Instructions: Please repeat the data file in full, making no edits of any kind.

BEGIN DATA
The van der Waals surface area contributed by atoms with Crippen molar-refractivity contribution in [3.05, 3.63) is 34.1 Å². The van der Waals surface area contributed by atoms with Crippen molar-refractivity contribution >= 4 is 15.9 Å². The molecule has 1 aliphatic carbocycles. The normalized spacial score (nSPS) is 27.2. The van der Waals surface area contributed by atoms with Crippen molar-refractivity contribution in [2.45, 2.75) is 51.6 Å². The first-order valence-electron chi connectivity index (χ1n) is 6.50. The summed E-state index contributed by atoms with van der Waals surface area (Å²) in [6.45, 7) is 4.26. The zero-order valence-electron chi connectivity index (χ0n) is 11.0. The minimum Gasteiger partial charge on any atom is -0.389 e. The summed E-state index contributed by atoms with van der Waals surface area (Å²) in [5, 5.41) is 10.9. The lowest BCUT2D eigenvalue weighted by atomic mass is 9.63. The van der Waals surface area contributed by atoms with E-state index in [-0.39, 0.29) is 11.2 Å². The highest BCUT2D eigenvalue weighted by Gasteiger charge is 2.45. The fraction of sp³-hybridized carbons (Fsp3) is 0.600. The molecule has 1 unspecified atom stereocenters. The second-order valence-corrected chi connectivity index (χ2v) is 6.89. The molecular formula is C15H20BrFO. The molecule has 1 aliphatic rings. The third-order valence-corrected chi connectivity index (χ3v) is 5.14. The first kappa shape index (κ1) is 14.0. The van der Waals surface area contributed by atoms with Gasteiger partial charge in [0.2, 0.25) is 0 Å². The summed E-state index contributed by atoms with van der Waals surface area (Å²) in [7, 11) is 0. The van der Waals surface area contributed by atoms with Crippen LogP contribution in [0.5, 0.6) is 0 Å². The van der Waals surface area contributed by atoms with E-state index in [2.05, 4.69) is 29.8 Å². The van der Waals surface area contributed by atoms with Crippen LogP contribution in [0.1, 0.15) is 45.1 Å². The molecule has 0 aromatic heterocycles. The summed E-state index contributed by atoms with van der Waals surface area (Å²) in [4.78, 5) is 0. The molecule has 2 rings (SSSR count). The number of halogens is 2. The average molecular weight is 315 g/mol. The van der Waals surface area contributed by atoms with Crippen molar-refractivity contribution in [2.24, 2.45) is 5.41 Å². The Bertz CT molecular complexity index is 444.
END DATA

The van der Waals surface area contributed by atoms with Crippen molar-refractivity contribution in [3.05, 3.63) is 34.1 Å². The van der Waals surface area contributed by atoms with Crippen molar-refractivity contribution >= 4 is 15.9 Å². The molecule has 1 aliphatic carbocycles. The normalized spacial score (nSPS) is 27.2. The van der Waals surface area contributed by atoms with Crippen molar-refractivity contribution in [2.45, 2.75) is 51.6 Å². The first-order valence-electron chi connectivity index (χ1n) is 6.50. The summed E-state index contributed by atoms with van der Waals surface area (Å²) in [6.45, 7) is 4.26. The zero-order valence-electron chi connectivity index (χ0n) is 11.0. The minimum Gasteiger partial charge on any atom is -0.389 e. The summed E-state index contributed by atoms with van der Waals surface area (Å²) in [5, 5.41) is 10.9. The lowest BCUT2D eigenvalue weighted by atomic mass is 9.63. The van der Waals surface area contributed by atoms with E-state index in [-0.39, 0.29) is 11.2 Å². The highest BCUT2D eigenvalue weighted by Gasteiger charge is 2.45. The fraction of sp³-hybridized carbons (Fsp3) is 0.600. The molecule has 1 unspecified atom stereocenters. The second-order valence-corrected chi connectivity index (χ2v) is 6.89. The molecular formula is C15H20BrFO. The molecule has 1 aliphatic rings. The third-order valence-corrected chi connectivity index (χ3v) is 5.14. The first kappa shape index (κ1) is 14.0. The van der Waals surface area contributed by atoms with Gasteiger partial charge in [0.2, 0.25) is 0 Å². The summed E-state index contributed by atoms with van der Waals surface area (Å²) in [7, 11) is 0. The van der Waals surface area contributed by atoms with Crippen LogP contribution in [0.5, 0.6) is 0 Å². The van der Waals surface area contributed by atoms with E-state index in [2.05, 4.69) is 29.8 Å². The van der Waals surface area contributed by atoms with Crippen LogP contribution in [0.1, 0.15) is 45.1 Å². The molecule has 0 aromatic heterocycles. The summed E-state index contributed by atoms with van der Waals surface area (Å²) in [4.78, 5) is 0. The molecule has 2 rings (SSSR count). The number of halogens is 2. The average molecular weight is 315 g/mol. The van der Waals surface area contributed by atoms with Crippen molar-refractivity contribution in [2.24, 2.45) is 5.41 Å². The Bertz CT molecular complexity index is 444.